For more information: Cora Ellenson-Myers, email@example.com, (218) 341-8045
Minneapolis, MN.—nearly 47,000 stream miles in state across the state could remain vulnerable to development and pollution, under a bill expected to win approval today by the U.S. House of Representatives. The waters affected flow into the Mississippi River and Lake Superior, and help provide drinking water for over 970,000 Minnesotans.
The anticipated vote follows the release of the Summer Fun Index fact sheet http://environmentminnesota.org/sites/environment/files/MNE_Enviro_Summer%20Fun%20Index.pdf last week that shows that over 8.7 million people visited Minnesota State Parks with waterways this summer.
“Given how much Minnesotans use and enjoy them, we should be doing everything we can to protect our rivers and streams,” said Cora Ellenson-Myers, Campaign Organizer with Environment Minnesota. “Yet the polluters and their allies in Congress are doing everything they can to put our waters in jeopardy.”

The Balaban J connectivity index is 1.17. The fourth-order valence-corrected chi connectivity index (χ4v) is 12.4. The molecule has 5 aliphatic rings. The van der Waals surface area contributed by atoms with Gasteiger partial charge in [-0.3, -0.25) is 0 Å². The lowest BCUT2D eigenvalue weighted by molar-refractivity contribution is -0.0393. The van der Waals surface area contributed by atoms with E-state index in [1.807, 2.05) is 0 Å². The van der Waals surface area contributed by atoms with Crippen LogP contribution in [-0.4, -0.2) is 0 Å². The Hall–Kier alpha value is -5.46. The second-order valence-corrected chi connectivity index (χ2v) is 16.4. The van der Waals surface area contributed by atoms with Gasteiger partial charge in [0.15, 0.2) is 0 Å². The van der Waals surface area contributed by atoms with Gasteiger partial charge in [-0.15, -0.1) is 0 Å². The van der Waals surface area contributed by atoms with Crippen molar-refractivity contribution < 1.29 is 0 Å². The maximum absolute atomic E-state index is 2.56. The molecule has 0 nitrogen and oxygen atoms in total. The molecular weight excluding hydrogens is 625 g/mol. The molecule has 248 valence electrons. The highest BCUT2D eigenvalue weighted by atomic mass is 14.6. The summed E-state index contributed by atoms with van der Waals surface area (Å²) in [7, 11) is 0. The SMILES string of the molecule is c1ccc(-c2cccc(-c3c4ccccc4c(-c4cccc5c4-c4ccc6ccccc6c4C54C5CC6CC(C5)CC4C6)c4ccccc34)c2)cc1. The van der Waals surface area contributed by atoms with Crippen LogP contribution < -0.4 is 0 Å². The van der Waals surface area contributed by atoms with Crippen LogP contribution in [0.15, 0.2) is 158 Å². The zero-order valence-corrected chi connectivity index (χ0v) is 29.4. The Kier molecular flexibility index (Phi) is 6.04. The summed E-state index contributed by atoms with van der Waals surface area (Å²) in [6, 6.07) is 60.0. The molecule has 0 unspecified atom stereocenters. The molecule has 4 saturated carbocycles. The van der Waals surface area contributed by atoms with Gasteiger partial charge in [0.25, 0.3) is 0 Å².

The bill, HR 5078, would bar the U.S. Environmental Protection Agency from restoring protections of the Clean Water Act to more than half of the nation’s rivers and streams, including 51% of Minnesota’s rivers, left in limbo for nearly a decade after a pair of Supreme Court decisions created a loophole in the law.
In March, EPA proposed a rule to close this loophole and again safeguard under federal law the state’s smaller headwaters and streams along with 20 million acres of wetlands across the country.
A broad coalition of clean water advocates, farmers, mayors, small businesses, and thousands of Minnesotans have heralded the EPA move, but agribusinesses, oil and gas companies, and other polluters affected by the rule have waged a bitter campaign against it.
“Instead of siding with our rivers and the Minnesotans who love to fish, boat and swim in them,” said Ellenson-Myers, “today Congress is siding with the polluters.”
The attack blocks both the proposed rule and anything that might resemble it, and delays any effort to clarify the scope of the Clean Water Act for up to two years. The White House has threatened to veto the measure, whose prospects are less certain in the Senate.
The EPA rule is open for public comment through the fall.
“People from all walks of life want to see their rivers, lakes, and streams safeguarded,” said Ellenson-Myers, “our representatives should stand up for Minnesota’s waters and the people who love them.”